I Don’t Care Who Wins the Democratic Nomination for the U.S. House

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I don’t care who wins the Democratic nomination for the House race.

Don’t take that the wrong way. I think I have settled on the candidate I intend to support in this race and plan to write my endorsement early next week, which means you have about three days to convince me that your candidate is the person I should support.

Ultimately, though, I don’t care in the sense that on June 6, once we know who the Democratic candidate will be in the general election, I will turn my attention to supporting her—or him—with all the energy and time I can spend on that race. I’ll do my little part here to spread information about the candidate our party has chosen and to remind people just how disastrous Greg Gianforte is for Montana, our country, and our future. I know the others who write here will do the same.

But my energy will be diminished one way: if the candidate we choose or the campaign that supports him/her relies on Trumpian tactics of disinformation and innuendo to sway voters and split the already too-often fractured Democratic coalition in this state, I’m going to find that I only have time to write about legislative races and the Senate seat. I’m not going to spend my energy enabling and empowering the kind of politics of personal gain and public detriment that have so divided our party and our country. The current occupant of the Oval Office demonstrates the danger of that kind of divisiveness among the left.

So, a few premises:

  1. We should absolutely have spirited debate and competition between the candidates running for the House. A spirited contest between candidates lets us not only decide who will be the most effective candidate in what will be a bruising general election run against Greg Gianforte and his millions of dollars, but it might reveal candidates for other offices in the future, the absence of whom is a looming crisis in the Democratic Party.
  2. The debate should be about policy differences and perceptions about electability in the general. It gains us very little to elect a candidate who will inspire one part of the Democratic coalition if that person will be crushed by twenty points in the general.
  3. The contest should be about the values of the Democratic Party, both in the sense of the party we are and the party we want to be. That’s an important discussion, one that primaries help us settle, but it’s worth remembering that we have a slate of excellent, experienced, progressive candidates running here. The contest should not be about tearing those excellent, experienced people down but convincing Democratic voters why your candidate is the best of the bunch: the most electable and the best representative of those values.
  4. The contest should not be fought with innuendo or the rhetoric of divisiveness. The campaigns and their supporters should absolutely draw contrasts between those running, but they should not do so by posting false claims or by attacking the character of those they are running against. Before running a negative ad or having a surrogate post something online, I’d hope that the campaigns would ask themselves a simple question: will help Greg Gianforte in November? If so, shouldn’t they reshape the argument or even, crazily enough, just not do it?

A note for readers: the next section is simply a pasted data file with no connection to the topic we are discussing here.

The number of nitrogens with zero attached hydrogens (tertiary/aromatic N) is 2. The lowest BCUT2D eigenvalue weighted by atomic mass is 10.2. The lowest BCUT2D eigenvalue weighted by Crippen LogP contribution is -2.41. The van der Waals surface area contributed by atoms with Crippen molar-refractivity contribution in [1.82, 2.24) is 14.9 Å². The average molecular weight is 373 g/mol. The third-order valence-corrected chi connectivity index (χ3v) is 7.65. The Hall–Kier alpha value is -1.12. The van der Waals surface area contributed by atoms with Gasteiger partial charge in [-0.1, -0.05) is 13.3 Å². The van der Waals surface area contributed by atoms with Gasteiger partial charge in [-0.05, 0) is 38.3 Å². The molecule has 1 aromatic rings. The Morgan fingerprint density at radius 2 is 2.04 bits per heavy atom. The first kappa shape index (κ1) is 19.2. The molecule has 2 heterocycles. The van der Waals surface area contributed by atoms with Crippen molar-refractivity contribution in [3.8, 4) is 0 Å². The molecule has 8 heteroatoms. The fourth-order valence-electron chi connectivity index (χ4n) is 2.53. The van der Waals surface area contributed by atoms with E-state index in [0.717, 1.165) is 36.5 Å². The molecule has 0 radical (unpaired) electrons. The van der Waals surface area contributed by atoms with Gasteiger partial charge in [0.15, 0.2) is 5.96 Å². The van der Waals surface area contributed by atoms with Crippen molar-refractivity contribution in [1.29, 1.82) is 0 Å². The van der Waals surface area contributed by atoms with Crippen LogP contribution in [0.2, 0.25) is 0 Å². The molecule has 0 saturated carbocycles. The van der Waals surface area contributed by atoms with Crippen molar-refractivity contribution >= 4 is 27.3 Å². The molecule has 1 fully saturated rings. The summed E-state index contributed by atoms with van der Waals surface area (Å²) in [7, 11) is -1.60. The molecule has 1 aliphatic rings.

5. Let’s all just stop talking about bias and which candidate is the insider. That’s just sad, low-level framing of the choice. If someone supports a candidate other than the one you support, they’re no more biased than you are. Pretending otherwise is absurd. And there is no insider in this race. All the candidates have connections to the party and the grassroots. Casting your candidate as the only outside, independent candidate might appeal to a part of the base, but what kind of damage does it do to the credibility of the very institutions that will support whichever candidate wins to accuse them of favoritism now?

Democrats, whether they call themselves progressive or moderate, liberal or conservative, need to stop spending the time and energy we spend creating absurd purity tests for candidates or piously declaring that we’ll only support one candidate in a race. That’s what lets the Republicans succeed in Montana. Somehow, over the past few election cycles, we’ve mostly put aside our differences to elect Steve Bullock and Jon Tester because we seem to understand the stakes in those races just a little bit better than we do in Tier B and House races.

If Montana progressives and moderates could ever realize that the energy we spent railing on each other could be more productively spent building our candidates and going after Republicans, we could be a real force in Montana politics.

I’d like to see all five Democratic candidates and their campaigns enthusiastically announce that they’ll support whichever candidate is chosen to face Greg Gianforte. Perhaps more importantly, I’d like to see the candidates, their campaigns, and those who speak in support of them act like they’ll do just that.

I don’t care which Democratic candidate wins this race, but I sure as hell do care what kind of candidate does.

We can defeat Greg Gianforte this November, but we sure as hell can’t do it if we’re divided.

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About the author

Don Pogreba

Don Pogreba is an eighteen-year teacher of English, former debate coach, and loyal, if often sad, fan of the San Diego Padres and Portland Timbers. He spends far too many hours of his life working at school and on his small business, Big Sky Debate.

His work has appeared in Politico and Rewire.

In the past few years, travel has become a priority, whether it's a road trip to some little town in Montana or a museum of culture in Ísafjörður, Iceland.

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